A MAJOR shake-up of the NHS, designed to make it fit for the future, has begun this week with the official launch of the “NHS Long Term Plan”.
The plan is a blueprint for how the NHS – which last year celebrated its 70th birthday – will be modernised and reshaped to meet the challenges of a changing society. It combines increased use of new technology with a shift of focus more towards preventative healthcare, with proactive measures to detect and treat illness earlier or prevent it from developing at all.
By tackling ‘major killer conditions’ it is hoped the Long Term Plan will save up to half-a-million lives and prevent an estimated 85,000 premature deaths each year. NHS leaders unveiling the plan said the measures it contains will help prevent 150,000 heart attacks, strokes and dementia cases, while more than three million people will benefit from new and improved stroke, respiratory and cardiac services over the next decade. Some of the main commitments within the plan include:
- Opening a ‘digital front door’ to the health service, allowing patients to book online consultations with their GP if they want to, rather than having to travel to the surgery
- Providing genetic testing for a quarter of people with dangerously high inherited cholesterol, reaching around 30,000 people
- Giving mental health help to 345,000 more children and young people through the expansion of community-based services, including in schools
- Using cutting edge scans and technology, including the potential use of artificial intelligence, to help provide the best stroke care in Europe, with more than 100,000 extra people each year accessing new and improved services
- Investing in earlier detection and better treatment of respiratory conditions to prevent 80,000 hospital admissions. Smart inhalers will be piloted so patients can easily monitor their condition regardless of where they are
- Ensuring every hospital with a major A&E department has ‘same day emergency care’ in place so that patients can be treated and discharged with the right package of support, without needing an overnight stay.
Such major change clearly comes at a cost and there is also a commitment to significantly increased funding for both physical and mental healthcare. A £4.5 billion package will help build a new NHS ‘service model’ across England, where health bodies work together to provide better, joined-up care in partnership with local government. This commitment to tackle major physical conditions comes alongside the biggest ever investment in mental health services, rising to at least £2.3 billion a year by 2023/24.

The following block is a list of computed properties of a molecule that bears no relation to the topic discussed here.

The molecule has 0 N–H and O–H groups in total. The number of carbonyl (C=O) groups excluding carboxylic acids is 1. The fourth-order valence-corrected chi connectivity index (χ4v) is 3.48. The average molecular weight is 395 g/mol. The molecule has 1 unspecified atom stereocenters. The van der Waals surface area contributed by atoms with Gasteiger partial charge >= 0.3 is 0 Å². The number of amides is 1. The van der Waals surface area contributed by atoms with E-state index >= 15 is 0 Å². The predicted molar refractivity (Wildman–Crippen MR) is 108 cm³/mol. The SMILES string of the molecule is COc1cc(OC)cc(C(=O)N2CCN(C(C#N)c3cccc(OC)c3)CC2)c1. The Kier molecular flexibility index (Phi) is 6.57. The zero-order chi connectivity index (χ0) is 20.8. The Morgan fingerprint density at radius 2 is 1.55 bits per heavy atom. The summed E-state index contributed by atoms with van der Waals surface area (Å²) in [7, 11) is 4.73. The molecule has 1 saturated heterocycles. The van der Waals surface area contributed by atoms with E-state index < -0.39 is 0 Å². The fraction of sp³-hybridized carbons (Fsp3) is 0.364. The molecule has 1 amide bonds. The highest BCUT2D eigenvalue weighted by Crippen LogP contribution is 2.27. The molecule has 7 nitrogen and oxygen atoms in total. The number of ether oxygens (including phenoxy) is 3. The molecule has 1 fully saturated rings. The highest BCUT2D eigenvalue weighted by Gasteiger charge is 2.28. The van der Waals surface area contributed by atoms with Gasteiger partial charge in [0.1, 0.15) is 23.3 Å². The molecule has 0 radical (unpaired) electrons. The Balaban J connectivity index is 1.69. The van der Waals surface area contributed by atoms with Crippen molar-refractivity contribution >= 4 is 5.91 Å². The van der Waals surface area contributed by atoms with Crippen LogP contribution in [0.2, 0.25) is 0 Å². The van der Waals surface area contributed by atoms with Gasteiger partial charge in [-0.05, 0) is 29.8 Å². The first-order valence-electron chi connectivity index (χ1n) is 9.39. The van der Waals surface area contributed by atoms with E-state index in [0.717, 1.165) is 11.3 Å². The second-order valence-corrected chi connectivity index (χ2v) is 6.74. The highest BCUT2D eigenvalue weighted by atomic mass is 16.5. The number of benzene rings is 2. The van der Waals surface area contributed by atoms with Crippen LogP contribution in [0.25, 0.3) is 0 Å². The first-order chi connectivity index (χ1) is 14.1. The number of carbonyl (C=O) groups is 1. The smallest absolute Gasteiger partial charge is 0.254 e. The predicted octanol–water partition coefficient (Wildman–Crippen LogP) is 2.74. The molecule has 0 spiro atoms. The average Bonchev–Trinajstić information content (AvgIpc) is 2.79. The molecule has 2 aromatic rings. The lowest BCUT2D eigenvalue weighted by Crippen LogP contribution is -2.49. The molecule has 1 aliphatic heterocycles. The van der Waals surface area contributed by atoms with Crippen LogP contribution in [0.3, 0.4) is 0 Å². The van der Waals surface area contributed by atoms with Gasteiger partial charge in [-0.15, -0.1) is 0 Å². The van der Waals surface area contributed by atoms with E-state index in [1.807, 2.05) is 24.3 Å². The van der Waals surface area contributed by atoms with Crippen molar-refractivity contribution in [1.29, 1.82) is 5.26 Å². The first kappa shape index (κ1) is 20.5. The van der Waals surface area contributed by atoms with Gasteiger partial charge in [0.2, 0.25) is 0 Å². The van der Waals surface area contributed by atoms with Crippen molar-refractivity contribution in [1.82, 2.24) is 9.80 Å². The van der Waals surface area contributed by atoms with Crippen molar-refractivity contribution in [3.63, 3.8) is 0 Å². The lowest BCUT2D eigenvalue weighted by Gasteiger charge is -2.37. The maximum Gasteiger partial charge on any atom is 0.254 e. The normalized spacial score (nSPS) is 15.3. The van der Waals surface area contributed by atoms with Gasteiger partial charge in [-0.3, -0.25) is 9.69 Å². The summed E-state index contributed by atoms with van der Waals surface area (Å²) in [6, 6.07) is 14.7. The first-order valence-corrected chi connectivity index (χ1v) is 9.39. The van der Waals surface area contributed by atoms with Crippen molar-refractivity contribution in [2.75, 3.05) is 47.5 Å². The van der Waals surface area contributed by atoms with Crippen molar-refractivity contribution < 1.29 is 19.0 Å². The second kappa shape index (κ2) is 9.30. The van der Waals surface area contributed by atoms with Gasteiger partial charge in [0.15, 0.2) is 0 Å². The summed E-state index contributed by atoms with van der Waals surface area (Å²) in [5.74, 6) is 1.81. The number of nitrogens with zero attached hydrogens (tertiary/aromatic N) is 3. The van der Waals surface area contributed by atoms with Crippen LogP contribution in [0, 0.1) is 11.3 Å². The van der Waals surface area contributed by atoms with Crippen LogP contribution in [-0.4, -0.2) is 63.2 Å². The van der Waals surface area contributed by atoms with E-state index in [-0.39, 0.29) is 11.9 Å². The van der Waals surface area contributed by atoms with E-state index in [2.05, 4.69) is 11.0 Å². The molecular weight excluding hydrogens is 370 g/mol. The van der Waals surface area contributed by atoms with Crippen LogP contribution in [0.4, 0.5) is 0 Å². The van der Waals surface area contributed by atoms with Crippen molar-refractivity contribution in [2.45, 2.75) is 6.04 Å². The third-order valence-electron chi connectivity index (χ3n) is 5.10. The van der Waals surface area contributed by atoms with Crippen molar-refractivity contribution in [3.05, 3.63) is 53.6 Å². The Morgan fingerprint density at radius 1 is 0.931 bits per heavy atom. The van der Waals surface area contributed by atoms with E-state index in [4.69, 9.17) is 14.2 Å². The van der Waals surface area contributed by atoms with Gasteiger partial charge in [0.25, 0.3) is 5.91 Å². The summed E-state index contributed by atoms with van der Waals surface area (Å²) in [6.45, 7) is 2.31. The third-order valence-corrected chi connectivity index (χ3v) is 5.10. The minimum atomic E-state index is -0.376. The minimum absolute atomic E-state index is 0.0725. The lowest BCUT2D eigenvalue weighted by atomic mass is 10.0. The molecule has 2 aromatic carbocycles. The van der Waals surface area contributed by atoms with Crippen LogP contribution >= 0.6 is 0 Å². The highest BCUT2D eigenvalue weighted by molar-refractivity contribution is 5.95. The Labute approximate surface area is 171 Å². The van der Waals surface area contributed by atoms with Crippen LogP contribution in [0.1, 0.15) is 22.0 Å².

Launching the plan, NHS England chief executive Simon Stevens (pictured) said: “The NHS has been marking its 70th anniversary, and the national debate has rightly centred on three big truths. There’s been pride in our health service’s enduring success, and in the shared social commitment it represents. There’s been concern – about funding, staffing, increasing inequalities and pressures from a growing and ageing population. And there’s also been legitimate optimism – about the possibilities for continuing medical advance and better outcomes of care.
“In looking ahead to the Health Service’s 80th birthday, this NHS Long Term Plan acts on all three of these realities. It keeps all that’s good about our health service and its place in our national life. It tackles head-on the pressures our staff face. And it sets a practical, costed, phased route map for the NHS’s priorities for care quality and outcomes improvement for the decade ahead.”
Ian Dalton, chief executive of NHS Improvement, added: “At the heart of the NHS are hard-working staff who pull out all the stops to care for patients every day. It is thanks to their dedication that the NHS is admired around the world and that it has taken great strides over the last seven decades.
“We need to build on these achievements and make the best use of the new investment to fundamentally reset how the NHS is run so that our growing and ageing population can get the right care at the right time and in the right place. Developed by those working within the NHS, the Long Term Plan sets out an exciting roadmap for how we will do this together for the benefit of patients.”